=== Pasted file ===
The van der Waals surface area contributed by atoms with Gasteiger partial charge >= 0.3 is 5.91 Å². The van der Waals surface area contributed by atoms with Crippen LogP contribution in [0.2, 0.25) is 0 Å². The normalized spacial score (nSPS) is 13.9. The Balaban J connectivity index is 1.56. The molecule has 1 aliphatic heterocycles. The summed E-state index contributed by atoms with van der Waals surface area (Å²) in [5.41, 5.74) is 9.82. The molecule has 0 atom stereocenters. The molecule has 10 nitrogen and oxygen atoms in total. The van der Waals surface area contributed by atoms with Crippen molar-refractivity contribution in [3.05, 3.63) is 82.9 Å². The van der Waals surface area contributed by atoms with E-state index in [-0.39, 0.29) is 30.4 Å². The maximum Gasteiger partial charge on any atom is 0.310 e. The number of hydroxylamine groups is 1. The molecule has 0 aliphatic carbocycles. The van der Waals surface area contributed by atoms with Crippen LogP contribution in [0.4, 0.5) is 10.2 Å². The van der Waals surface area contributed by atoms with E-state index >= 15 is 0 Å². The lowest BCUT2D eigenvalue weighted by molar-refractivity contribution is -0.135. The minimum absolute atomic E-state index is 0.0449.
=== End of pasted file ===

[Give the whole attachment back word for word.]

The van der Waals surface area contributed by atoms with Gasteiger partial charge >= 0.3 is 5.91 Å². The van der Waals surface area contributed by atoms with Crippen LogP contribution in [0.2, 0.25) is 0 Å². The normalized spacial score (nSPS) is 13.9. The Balaban J connectivity index is 1.56. The molecule has 1 aliphatic heterocycles. The summed E-state index contributed by atoms with van der Waals surface area (Å²) in [5.41, 5.74) is 9.82. The molecule has 0 atom stereocenters. The molecule has 10 nitrogen and oxygen atoms in total. The van der Waals surface area contributed by atoms with Crippen molar-refractivity contribution in [3.05, 3.63) is 82.9 Å². The van der Waals surface area contributed by atoms with E-state index in [-0.39, 0.29) is 30.4 Å². The maximum Gasteiger partial charge on any atom is 0.310 e. The number of hydroxylamine groups is 1. The molecule has 0 aliphatic carbocycles. The van der Waals surface area contributed by atoms with Crippen LogP contribution in [0.4, 0.5) is 10.2 Å². The van der Waals surface area contributed by atoms with E-state index >= 15 is 0 Å². The lowest BCUT2D eigenvalue weighted by molar-refractivity contribution is -0.135. The minimum absolute atomic E-state index is 0.0449.